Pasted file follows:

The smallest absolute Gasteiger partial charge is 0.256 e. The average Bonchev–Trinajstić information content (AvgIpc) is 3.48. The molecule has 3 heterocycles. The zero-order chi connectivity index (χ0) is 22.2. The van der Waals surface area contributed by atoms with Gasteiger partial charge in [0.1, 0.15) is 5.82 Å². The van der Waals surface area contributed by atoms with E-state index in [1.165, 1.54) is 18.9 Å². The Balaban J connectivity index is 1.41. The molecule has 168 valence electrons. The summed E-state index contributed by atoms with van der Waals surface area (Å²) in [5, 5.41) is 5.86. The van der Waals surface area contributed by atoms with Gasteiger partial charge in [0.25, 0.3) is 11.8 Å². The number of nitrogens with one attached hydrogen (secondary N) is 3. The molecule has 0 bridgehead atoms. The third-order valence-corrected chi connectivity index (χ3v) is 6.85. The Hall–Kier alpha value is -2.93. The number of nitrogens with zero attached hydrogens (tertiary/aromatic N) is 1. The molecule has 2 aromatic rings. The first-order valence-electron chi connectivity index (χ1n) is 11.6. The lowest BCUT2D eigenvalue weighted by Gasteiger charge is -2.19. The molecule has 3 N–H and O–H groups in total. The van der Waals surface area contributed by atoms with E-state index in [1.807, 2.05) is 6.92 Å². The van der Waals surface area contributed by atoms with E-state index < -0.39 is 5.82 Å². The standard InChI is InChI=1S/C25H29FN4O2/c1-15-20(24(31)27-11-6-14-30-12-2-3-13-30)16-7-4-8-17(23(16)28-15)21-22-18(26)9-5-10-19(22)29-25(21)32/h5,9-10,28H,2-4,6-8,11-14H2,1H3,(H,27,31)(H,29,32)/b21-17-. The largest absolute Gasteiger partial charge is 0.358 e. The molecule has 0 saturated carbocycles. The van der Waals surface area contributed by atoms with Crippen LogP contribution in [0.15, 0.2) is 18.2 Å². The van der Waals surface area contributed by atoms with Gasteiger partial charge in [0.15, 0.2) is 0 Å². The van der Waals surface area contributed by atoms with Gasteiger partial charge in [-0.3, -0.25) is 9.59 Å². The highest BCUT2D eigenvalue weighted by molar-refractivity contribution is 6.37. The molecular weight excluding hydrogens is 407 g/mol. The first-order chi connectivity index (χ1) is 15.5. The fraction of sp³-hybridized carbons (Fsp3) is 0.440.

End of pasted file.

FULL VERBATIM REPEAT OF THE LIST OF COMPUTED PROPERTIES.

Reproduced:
The smallest absolute Gasteiger partial charge is 0.256 e. The average Bonchev–Trinajstić information content (AvgIpc) is 3.48. The molecule has 3 heterocycles. The zero-order chi connectivity index (χ0) is 22.2. The van der Waals surface area contributed by atoms with Gasteiger partial charge in [0.1, 0.15) is 5.82 Å². The van der Waals surface area contributed by atoms with E-state index in [1.165, 1.54) is 18.9 Å². The Balaban J connectivity index is 1.41. The molecule has 168 valence electrons. The summed E-state index contributed by atoms with van der Waals surface area (Å²) in [5, 5.41) is 5.86. The van der Waals surface area contributed by atoms with Gasteiger partial charge in [0.25, 0.3) is 11.8 Å². The number of nitrogens with one attached hydrogen (secondary N) is 3. The molecule has 0 bridgehead atoms. The third-order valence-corrected chi connectivity index (χ3v) is 6.85. The Hall–Kier alpha value is -2.93. The number of nitrogens with zero attached hydrogens (tertiary/aromatic N) is 1. The molecule has 2 aromatic rings. The first-order valence-electron chi connectivity index (χ1n) is 11.6. The lowest BCUT2D eigenvalue weighted by Gasteiger charge is -2.19. The molecule has 3 N–H and O–H groups in total. The van der Waals surface area contributed by atoms with E-state index in [1.807, 2.05) is 6.92 Å². The van der Waals surface area contributed by atoms with E-state index < -0.39 is 5.82 Å². The standard InChI is InChI=1S/C25H29FN4O2/c1-15-20(24(31)27-11-6-14-30-12-2-3-13-30)16-7-4-8-17(23(16)28-15)21-22-18(26)9-5-10-19(22)29-25(21)32/h5,9-10,28H,2-4,6-8,11-14H2,1H3,(H,27,31)(H,29,32)/b21-17-. The largest absolute Gasteiger partial charge is 0.358 e. The molecule has 0 saturated carbocycles. The van der Waals surface area contributed by atoms with Crippen LogP contribution in [0.15, 0.2) is 18.2 Å². The van der Waals surface area contributed by atoms with Gasteiger partial charge in [0.15, 0.2) is 0 Å². The van der Waals surface area contributed by atoms with Gasteiger partial charge in [-0.3, -0.25) is 9.59 Å². The highest BCUT2D eigenvalue weighted by molar-refractivity contribution is 6.37. The molecular weight excluding hydrogens is 407 g/mol. The first-order chi connectivity index (χ1) is 15.5. The fraction of sp³-hybridized carbons (Fsp3) is 0.440.